Joe recently asked “How do we feel about a national daycare program?” Unlike Joe I am not ambivalent about the NDP proposal to create a national daycare program. Indeed to quote James Brown: “I feel good!” The opportunity to have children and raise a family is highly valued by most people. Similarly, the opportunity to have a satisfying job or rewarding career is valued by most people. It reasonable for the state to adopt policies aimed at ensuring that these opportunities are available to all citizens on a reasonably equal basis. Of course, today Canadians do not enjoy anything like equal access to these opportunities. ‘Fat cats’ like Joe and me have much better access to these opportunities than most Canadians. We have the resources that permit us to readily combine our career projects and our family projects. Lots of people find it much more difficult to combine work and family. A national affordable daycare program would not magically resolve all the obstacles people face in this regard but if done well it can help to equalize the access that people have to valuable opportunities. In particular, low and middle-income families would be better placed to combine family-life and employment than they currently are. That’s a good thing about which we should feel good. More much can be said to develop this kind equality of opportunity justification for national daycare. Among other things, a national daycare program can have a salutary effect on the unfair gendered division of household labour characteristic of most families. Here too the anticipated benefits of a good daycare program are likely to be more incremental than radically transformative. But even small contributions to gender equality are worthwhile pursuing. However, my aim here is not really to mount a full defense of a national daycare program. Instead, I want to consider one putative problem with national daycare that is popular in some quarters.
The worry is that a daycare program would be regressive because a universal program would subsidize daycare costs for rich and poor alike. Why should we subsidize the costs of daycare for those, like Joe and me, who can readily afford paying the full costs? Wouldn’t it better to target the subsidies to those who really need it? The seemingly natural way to avoid this supposed problem is to target a program to those ‘who really need it’ is through a system of means testing that distinguishes the deserving from the undeserving. Yet there are important objections to means testing. So we should employ means testing only if we really have to.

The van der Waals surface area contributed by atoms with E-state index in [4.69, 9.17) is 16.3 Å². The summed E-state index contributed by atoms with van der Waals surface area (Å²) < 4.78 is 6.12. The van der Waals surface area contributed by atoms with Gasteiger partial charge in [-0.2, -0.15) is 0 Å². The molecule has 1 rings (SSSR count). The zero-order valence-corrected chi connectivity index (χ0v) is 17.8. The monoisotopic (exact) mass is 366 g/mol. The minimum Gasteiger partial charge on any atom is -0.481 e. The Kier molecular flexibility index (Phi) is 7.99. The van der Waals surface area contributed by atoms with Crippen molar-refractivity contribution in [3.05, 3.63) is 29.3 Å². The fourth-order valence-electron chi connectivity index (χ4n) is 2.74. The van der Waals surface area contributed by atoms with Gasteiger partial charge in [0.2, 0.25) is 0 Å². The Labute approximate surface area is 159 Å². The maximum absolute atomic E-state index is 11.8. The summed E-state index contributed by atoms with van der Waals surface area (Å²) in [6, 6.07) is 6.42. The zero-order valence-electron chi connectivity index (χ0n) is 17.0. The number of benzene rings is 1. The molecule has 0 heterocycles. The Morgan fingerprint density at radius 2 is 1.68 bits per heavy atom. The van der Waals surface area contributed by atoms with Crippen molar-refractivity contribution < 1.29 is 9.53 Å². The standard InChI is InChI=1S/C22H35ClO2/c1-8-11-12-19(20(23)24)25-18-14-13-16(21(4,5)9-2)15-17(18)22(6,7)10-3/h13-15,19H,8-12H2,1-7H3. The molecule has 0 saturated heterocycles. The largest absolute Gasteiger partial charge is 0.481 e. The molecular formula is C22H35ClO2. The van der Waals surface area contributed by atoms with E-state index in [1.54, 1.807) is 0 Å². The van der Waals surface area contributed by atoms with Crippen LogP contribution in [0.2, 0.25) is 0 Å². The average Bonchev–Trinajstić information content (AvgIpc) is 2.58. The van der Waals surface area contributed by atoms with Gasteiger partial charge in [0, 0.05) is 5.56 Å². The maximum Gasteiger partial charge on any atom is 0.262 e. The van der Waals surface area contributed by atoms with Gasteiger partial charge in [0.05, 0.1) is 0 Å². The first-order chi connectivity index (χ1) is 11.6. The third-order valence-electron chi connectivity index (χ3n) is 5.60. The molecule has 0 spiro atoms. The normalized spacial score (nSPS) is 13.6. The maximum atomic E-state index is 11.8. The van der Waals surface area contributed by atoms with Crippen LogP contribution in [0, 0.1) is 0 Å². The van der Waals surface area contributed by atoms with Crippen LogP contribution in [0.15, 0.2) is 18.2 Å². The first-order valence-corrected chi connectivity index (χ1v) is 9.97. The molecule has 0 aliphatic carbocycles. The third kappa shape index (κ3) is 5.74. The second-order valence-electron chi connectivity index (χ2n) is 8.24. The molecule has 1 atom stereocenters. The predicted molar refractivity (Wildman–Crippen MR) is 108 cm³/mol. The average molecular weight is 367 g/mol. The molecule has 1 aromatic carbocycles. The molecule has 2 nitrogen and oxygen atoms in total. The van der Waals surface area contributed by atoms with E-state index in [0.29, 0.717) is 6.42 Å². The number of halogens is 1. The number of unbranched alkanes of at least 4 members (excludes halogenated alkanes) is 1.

First, means testing, if it is to be fair and reasonably accurate, requires the creation of elaborate and expensive bureaucratic procedures through which eligible recipients can be distinguished from ineligible recipients. In practice, such systems are highly inefficient and frequently fail to correctly those who deserve assistance from those who do not. It is simpler and more efficient to provide the opportunity for cheap daycare available to all on an equal basis.
Second, means-testing draws invidious distinctions between citizens that jeopardize the social conditions of self-respect. In a society in which the default assumption is that citizens should bear the full cost of daycare costs, demonstrating that someone merits a subsidy often requires them to make ‘shameful revelations’. The fat cats do not have to worry about that. They are not in a position of being scrutinized by a government bureaucrat in order to determine whether they are worthy recipients of something to which all parents should have ready access to: good childcare.
I suspect that most of the people who are enthusiastic about means testing are those who are never likely to be subject to it. The rich might feel differently about means testing if say their health care cards were revoked upon determination that their income fell within the top 15% of earners and that in order to gain access to publicly provided health care they would have to complete a series of confusing forms and meet with an entitlements officer who would ask probing questions about whether they really needed to access the public system. It’s ironic that many right-wingers who are generally suspicious of the state think it’s ok to subject some citizens – usually the poor – to invasive inquiries of this sort by state officials.
Instead of treating access to affordable daycare as something that distinguishes the poor from the rich, we should treat it as an opportunity to which all have access in virtue of our common and equal citizenship. On this model, the appropriate way to ensure that the costs of providing the common good of access to daycare are fairly shared is through the background tax system. Those who worry about the regressive potential of daycare tend to neglect the overall malleability of the tax system. A properly structured arrangement for funding daycare through the tax system need not confer net benefits on the rich of the sort critics worry about. If the system for funding is made suitably fair then the concern that the rich are unfairly benefiting from a subsidy is adequately answered. Universality need not be regressive and we can have progressivity without means testing.